Page Length: 624 pgs hardcover, 608 paperback

Recommend Buy New, Buy Used/On Sale, or Skip: Buy paperback used/on sale (I’d also check with your local library)


Too Cool To Be Forgotten cover.

Next Up: Too Cool to Be Forgotten, by Alex Robinson, is the story of Andy Wicks, who tries hypnosis to break his smoking habit, only he finds himself blasted back into his high school body with his 40-year old mind. Will he use the opportunity to change more than his smoking habit, or is his life written in cigarette ash-dusted stone? Mortality, compassion, algebra class, family relationships, and a sneaky tear-jerker of an ending await!

Everybody Was Wuxia Fighting - A Review of The Four Trilogy, Directed by Gordon Chan and Janet Chun

Written by O'Brian Gunn

The gang’s all here.

My first introduction to the wuxia film genre was Crouching Tiger, Hidden Dragon. Before that, I’d always been a fan of martial arts flicks, especially those that came out of China/Hong Kong, but there was something especially captivating about watching characters flow across the screen in gravity-mocking leaps and graceful fight scenes that were more like ballets with weapons. With The Four Trilogy, one of my favorite film genres was combined with another one of my favorites: superheroes. So did the three films Wing Chun punch me senseless with cinematic glory?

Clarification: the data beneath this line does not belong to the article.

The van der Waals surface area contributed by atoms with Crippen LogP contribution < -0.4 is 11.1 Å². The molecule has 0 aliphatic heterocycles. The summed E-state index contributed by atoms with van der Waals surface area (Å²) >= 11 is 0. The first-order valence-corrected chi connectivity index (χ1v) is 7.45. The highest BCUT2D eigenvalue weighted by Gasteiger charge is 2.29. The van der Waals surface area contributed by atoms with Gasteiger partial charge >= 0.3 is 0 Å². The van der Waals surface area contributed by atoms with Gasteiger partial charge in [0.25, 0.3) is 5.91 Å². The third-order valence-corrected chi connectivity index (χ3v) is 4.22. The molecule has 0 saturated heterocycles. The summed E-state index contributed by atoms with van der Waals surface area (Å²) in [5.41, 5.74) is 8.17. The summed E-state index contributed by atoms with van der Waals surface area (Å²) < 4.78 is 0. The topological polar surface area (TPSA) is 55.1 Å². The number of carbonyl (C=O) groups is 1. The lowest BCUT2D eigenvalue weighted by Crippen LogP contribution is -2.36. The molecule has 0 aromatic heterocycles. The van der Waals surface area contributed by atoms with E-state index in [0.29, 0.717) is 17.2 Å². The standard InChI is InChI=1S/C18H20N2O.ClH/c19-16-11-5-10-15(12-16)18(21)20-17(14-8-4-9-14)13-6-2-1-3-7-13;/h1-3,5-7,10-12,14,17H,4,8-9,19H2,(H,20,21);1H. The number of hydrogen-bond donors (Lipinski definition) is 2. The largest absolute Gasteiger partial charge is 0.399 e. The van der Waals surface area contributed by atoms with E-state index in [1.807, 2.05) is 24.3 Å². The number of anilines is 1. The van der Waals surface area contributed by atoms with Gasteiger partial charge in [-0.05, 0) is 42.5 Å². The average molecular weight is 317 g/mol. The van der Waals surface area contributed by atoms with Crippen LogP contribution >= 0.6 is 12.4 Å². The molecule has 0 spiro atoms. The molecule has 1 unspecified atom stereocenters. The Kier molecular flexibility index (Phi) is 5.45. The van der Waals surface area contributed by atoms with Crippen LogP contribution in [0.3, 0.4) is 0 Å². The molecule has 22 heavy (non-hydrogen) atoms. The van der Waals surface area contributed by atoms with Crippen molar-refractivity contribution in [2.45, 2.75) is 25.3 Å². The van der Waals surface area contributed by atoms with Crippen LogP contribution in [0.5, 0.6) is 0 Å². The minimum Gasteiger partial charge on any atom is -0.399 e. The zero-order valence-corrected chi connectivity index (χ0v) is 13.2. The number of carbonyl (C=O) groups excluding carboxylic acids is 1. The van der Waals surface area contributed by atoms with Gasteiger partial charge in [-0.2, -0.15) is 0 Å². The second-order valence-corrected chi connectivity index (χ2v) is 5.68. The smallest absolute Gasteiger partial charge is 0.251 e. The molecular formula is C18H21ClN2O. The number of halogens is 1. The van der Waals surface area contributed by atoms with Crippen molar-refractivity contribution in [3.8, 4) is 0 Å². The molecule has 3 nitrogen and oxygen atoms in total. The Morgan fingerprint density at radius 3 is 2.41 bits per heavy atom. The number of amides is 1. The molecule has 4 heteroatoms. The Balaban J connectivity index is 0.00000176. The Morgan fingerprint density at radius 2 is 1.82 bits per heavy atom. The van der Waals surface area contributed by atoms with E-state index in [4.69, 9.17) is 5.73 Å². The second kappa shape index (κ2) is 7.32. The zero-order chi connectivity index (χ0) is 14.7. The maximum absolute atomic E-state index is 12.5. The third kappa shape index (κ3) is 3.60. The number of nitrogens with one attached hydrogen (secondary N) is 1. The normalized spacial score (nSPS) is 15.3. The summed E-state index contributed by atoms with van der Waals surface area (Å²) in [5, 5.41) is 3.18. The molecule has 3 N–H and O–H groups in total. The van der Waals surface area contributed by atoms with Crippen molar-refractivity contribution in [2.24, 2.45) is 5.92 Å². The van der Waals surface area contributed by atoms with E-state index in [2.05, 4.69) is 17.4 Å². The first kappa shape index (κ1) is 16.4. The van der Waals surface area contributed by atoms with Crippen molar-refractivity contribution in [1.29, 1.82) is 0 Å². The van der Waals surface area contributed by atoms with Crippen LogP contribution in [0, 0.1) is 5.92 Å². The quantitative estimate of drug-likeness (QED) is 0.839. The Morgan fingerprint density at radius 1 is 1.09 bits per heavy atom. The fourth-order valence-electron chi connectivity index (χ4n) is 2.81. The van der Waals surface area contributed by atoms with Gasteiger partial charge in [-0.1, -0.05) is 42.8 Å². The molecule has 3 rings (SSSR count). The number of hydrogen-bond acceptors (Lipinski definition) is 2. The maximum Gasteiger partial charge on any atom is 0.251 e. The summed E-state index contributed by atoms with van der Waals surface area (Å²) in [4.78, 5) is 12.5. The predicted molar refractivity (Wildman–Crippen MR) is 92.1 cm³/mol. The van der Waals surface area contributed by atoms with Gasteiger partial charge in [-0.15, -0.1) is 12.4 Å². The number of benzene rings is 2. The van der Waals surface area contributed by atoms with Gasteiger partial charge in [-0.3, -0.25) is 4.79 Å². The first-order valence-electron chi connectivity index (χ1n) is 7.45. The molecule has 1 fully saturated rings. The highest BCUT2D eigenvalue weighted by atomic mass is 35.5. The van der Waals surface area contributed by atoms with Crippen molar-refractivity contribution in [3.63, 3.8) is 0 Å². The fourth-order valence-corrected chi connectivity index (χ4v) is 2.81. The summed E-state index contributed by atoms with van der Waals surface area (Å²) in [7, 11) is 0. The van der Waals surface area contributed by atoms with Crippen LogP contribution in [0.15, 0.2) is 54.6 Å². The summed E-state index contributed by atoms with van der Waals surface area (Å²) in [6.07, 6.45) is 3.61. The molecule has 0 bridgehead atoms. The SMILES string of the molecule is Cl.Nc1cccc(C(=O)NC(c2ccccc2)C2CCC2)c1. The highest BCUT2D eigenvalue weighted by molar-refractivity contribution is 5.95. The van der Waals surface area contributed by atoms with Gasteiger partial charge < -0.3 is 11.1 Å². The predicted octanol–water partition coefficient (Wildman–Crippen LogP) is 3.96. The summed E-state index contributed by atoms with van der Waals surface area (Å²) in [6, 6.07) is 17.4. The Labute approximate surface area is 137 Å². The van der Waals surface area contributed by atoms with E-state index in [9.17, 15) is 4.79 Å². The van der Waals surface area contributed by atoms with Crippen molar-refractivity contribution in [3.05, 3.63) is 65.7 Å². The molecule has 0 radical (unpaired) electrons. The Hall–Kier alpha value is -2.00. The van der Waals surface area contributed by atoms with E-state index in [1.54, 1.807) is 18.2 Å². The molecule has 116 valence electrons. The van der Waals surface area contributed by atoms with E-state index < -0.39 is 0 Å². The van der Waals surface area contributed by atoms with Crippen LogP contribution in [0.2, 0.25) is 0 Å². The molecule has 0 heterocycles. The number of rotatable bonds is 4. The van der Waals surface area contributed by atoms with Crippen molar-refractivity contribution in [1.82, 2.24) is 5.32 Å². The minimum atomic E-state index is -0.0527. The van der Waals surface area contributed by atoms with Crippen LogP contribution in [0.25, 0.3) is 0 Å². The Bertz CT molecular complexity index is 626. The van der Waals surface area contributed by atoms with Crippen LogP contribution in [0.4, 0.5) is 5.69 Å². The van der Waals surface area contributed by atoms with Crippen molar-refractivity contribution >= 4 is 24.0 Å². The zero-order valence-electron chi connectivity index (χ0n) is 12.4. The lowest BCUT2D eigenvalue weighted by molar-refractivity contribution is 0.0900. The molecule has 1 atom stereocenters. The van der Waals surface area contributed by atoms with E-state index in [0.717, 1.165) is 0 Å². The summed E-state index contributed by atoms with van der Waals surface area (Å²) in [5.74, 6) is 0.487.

In the original The Four, audiences are introduced to Department Six, a government police force, and the Divine Constabulary, a small secret service whose members have supernatural abilities. Emotionless has the ability to read minds/auras and is telekinetic, and Iron Hands can make his arms hard as iron and can project chi from his fists. The two newcomers are Life Snatcher, who is a master tracker and projects chi from his superpowered kicks, and Cold Blood, who is essentially a werewolf with a mystical sword that can emit blades of green energy.

Enemies, lovers or friends?

The plot focuses on a counterfeit coin operation and Cold Blood being fired from Department Six and sent to infiltrate the Divine Constabulary to bring them down from the inside - due to a rivalry between the two forces. There’s also another double agent in Department Six, Ji Yaohua, who’s working for the film’s main antagonist, An Shigeneg. It’s not a spoiler to reveal the moles, as the movie makes their identities known fairly early on. What I like about this is that you don’t spend the film wondering who the double agents are, but focusing more on their motivations and how their roles impact them psychologically.